Plagiarism Guard’s footer has a ‘Blog Feed’ section which lists the five most recent blog posts from its Wordpress powered blog. This works by parsing the blog’s RSS feed (powered by Wordpress). However I found that simply parsing the feed and finding the latest 5 posts added anything from 500 ms to 1000 ms onto a page load, which was too much. To overcome this I could have used Django’s caching framework (which supports template-level caching). However since I potentially needed to access the blog post data elsewhere in my app, I decided to periodically save the blog post data to the database and read the data from here instead. This approach has two benefits:
- The process which updates the blog post data isn’t dependent on a user loading a page (as mentioned below, it’s handled via a Django management command triggered via a cron job)
- Reading the top N results from the database is a lot quicker (<5 ms)
The below lists the code I used to achieve this feature.
This article was written in late 2014, and whilst a lot of the commands and advise in this article are still relevant, a couple of links might be to an old ‘end of line’ version of software
In models.py I added the following:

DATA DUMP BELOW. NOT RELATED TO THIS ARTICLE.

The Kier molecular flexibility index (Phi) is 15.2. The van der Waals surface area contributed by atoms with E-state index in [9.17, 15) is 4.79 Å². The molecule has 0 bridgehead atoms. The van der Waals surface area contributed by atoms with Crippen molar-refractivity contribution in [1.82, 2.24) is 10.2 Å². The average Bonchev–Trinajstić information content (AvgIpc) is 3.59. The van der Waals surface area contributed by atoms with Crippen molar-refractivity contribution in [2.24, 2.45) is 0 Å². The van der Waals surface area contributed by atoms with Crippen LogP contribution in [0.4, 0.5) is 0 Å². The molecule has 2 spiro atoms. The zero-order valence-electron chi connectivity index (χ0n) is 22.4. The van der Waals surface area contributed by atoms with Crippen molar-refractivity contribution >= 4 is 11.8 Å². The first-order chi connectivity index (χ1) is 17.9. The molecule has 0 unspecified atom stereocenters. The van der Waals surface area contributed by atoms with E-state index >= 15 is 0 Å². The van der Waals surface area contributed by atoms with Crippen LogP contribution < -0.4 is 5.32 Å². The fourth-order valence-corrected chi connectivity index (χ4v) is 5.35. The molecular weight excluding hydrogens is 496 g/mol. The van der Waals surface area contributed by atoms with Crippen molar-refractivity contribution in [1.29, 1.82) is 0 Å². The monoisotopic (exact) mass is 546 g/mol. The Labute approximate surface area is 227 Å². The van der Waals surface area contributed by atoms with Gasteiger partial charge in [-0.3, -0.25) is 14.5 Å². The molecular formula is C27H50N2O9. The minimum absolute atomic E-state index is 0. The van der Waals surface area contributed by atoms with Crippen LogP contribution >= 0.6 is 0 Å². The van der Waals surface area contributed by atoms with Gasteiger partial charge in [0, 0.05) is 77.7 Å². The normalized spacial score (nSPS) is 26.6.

This could obviously be extended to save more data e.g. the blog post/description, but I didn’t personally need this extra data.
Django Custom Management Command
So that I could make the parsing of the blog feed (and saving to the DB) flexible, I went down the route of adding a custom management command within my Django app. So I added a ‘management’ folder within my app, and a blank _init_.py file within this folder. Then I added a ‘commands’ subfolder and another _init_.py file within this subfolder. The actual feed parsing uses Feedparser, which can be installed via pip as normal:
pip install feedparser
Finally I added recent_blog_posts.py within ‘commands’:
Change the URL as needed but the code should be fairly self explanatory - it uses Feedparser to parse the URL, then it iterates over the top N (as passed into recent_blog_posts) results, saving them to the database model we added earlier.
Showing the ‘Blog Feed’
I added a custom tag into Django so that my template(s) simply had to reference the tag to retrieve the blog data (instead of e.g. adding a global context or template variable). So inside the app I added a ‘templatetags’ folder, with a blank _init_.py file and a custom_tags.py file which contains the following:
Then within the template where the blog feed should be displayed, you simply need to load the custom tags at the beginning:
And then the following code displays the blog feed:
Scheduling the Custom Management Tag
To schedule in the recent_blog_posts Django management command (which refreshes the recent blog data), I added the following cron job:
*/30 * * * * /usr/bin/python3 /home/plagiarismguard/manage.py recent_blog_posts 5
This retrieves the first 5 results - but this can be tweaked as needed. Since the template tag also supports fetching a certain number of results, there’s no specific reason for recent_blog_posts to also have this restriction. I knew I would only need the top N results so it made sense to add this argument, but you can easily change recent_blog_posts.py to subclass NoArgsCommand instead, and then the cron tab argument can be ignored.